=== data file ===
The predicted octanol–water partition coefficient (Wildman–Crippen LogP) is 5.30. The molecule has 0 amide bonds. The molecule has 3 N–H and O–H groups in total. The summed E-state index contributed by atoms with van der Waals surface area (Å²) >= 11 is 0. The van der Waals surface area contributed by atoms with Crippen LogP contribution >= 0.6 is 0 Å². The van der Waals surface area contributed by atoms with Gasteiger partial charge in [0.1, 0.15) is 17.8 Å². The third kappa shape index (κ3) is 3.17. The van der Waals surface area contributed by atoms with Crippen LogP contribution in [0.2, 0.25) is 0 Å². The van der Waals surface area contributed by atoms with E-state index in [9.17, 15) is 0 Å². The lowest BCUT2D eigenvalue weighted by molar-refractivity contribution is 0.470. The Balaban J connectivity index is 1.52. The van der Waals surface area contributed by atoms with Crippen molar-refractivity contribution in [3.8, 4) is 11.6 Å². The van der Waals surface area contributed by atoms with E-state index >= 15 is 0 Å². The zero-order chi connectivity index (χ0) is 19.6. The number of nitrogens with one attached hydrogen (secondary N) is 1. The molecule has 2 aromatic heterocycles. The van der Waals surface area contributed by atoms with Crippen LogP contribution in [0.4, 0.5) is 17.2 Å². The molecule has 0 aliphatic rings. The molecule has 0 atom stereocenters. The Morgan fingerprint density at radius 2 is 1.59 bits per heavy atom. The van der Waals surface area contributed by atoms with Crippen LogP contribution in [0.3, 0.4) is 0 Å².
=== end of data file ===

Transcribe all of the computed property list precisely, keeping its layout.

The predicted octanol–water partition coefficient (Wildman–Crippen LogP) is 5.30. The molecule has 0 amide bonds. The molecule has 3 N–H and O–H groups in total. The summed E-state index contributed by atoms with van der Waals surface area (Å²) >= 11 is 0. The van der Waals surface area contributed by atoms with Crippen LogP contribution >= 0.6 is 0 Å². The van der Waals surface area contributed by atoms with Gasteiger partial charge in [0.1, 0.15) is 17.8 Å². The third kappa shape index (κ3) is 3.17. The van der Waals surface area contributed by atoms with Crippen LogP contribution in [0.2, 0.25) is 0 Å². The van der Waals surface area contributed by atoms with E-state index in [9.17, 15) is 0 Å². The lowest BCUT2D eigenvalue weighted by molar-refractivity contribution is 0.470. The Balaban J connectivity index is 1.52. The van der Waals surface area contributed by atoms with Crippen molar-refractivity contribution in [3.8, 4) is 11.6 Å². The van der Waals surface area contributed by atoms with E-state index >= 15 is 0 Å². The zero-order chi connectivity index (χ0) is 19.6. The number of nitrogens with one attached hydrogen (secondary N) is 1. The molecule has 2 aromatic heterocycles. The van der Waals surface area contributed by atoms with Crippen LogP contribution in [0.4, 0.5) is 17.2 Å². The molecule has 0 aliphatic rings. The molecule has 0 atom stereocenters. The Morgan fingerprint density at radius 2 is 1.59 bits per heavy atom. The van der Waals surface area contributed by atoms with Crippen LogP contribution in [0.3, 0.4) is 0 Å².